Optical coherence tomography (OCT) is an emerging technology for micrometer-scale, cross-sectional imaging of biological tissue and materials. One of the key limitations to achieving ultrahigh-resolution OCT imaging outside the laboratory setting has been the lack of compact, high-performance broadband light sources with sufficient power and stability to allow practical real-time imaging.
The broad-bandwidth supercontinuum (SC) sources were recently demonstrated with femtosecond lasers in combination with nonlinear fibers. Using SC, we can demonstrate ultrahigh resolution OCT. However, wideband SC generally has large excess noise and significant fine structure. Low noise and smooth spectral shape are desired in the
ideal supercontinnum source. In this paper, we describe recent studies on practical SC generation for ultrahigh-resolution OCT. SC generation is first analyzed both numerically and experimentally in terms of OCT imaging requirements and optimized conditions for
generation are discussed. Supercontinua generated by use of highly nonlinear fiber which have a zero-dispersion wavelength near the pump wavelength, generally result in severe spectral modulation and fluctuating fine structure in the spectra. This spectral modulation produces sidelobes and reduced contrast in the interferometric point-spread function. In contrast, normally dispersive, highly nonlinear fibers (ND-HNFs) can generate smooth and Gaussian shaped supercontinua by the combination of self-phase modulation and normal dispersion. Low noise and wideband SC generation is demonstrated using ND-HNFs. Two colored SC generation is also demonstrated using a photonic crystal fiber which has two close zero dispersion wavelengths. The numerical results are almost in agreement with the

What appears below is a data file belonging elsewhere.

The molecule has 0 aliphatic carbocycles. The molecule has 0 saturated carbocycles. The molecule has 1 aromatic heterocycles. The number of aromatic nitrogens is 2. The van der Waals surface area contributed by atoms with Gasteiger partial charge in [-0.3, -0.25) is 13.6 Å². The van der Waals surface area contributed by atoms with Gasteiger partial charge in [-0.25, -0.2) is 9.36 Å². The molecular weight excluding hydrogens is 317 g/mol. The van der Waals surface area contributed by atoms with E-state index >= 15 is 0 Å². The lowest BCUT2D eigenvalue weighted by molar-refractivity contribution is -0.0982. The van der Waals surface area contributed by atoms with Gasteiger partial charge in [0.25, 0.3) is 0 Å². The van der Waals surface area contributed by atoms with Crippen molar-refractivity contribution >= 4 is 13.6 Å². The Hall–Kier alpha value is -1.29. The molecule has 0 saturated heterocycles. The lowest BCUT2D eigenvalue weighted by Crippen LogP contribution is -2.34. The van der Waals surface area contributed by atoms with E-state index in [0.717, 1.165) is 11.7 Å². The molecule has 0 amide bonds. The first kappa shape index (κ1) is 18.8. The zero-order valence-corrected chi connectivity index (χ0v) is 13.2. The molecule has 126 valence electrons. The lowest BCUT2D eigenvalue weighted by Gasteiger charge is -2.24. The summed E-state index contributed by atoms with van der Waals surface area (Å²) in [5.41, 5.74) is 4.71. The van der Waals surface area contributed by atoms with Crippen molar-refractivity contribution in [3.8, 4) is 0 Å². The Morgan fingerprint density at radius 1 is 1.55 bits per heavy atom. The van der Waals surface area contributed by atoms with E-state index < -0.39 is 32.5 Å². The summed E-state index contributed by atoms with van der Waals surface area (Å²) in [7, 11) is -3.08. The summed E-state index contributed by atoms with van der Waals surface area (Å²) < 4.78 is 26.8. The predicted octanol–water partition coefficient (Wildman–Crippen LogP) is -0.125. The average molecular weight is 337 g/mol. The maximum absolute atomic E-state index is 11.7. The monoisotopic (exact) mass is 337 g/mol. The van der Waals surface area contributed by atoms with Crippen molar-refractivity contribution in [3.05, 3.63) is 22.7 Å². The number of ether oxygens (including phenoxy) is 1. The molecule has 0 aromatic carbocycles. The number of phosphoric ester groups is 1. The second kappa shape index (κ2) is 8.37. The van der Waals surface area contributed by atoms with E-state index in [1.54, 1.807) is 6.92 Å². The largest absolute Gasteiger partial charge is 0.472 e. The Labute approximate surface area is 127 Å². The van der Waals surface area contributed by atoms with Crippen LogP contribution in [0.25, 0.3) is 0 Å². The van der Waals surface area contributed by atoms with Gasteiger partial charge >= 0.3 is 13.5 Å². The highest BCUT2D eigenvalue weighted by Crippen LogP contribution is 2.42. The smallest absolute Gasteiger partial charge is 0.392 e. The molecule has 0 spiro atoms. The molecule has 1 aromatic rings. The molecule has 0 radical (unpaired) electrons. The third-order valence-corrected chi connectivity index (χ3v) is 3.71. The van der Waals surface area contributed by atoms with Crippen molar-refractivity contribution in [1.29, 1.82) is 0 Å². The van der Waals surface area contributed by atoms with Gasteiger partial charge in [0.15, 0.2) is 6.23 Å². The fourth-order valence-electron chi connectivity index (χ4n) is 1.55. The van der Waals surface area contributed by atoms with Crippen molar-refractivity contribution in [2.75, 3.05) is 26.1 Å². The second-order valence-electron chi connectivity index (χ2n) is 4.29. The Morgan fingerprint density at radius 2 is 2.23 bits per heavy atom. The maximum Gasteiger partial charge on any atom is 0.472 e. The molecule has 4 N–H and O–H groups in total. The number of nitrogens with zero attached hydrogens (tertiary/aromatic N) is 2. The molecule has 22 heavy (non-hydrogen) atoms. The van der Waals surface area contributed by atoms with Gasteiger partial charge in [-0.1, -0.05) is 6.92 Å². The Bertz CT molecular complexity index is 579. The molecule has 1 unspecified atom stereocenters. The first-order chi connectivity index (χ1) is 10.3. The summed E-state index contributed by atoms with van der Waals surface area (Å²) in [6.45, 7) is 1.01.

experimental ones. Finally, low noise SC generation is demonstrated in an all fiber system based on an ultrashort pulse fiber laser. Wideband, low noise, near Gaussian shaped, high power SC is generated in the 1.55 μm wavelength region. In vivo, high-speed OCT imaging of human skin with ~5.5 μm resolution and 99 dB sensitivity is demonstrated.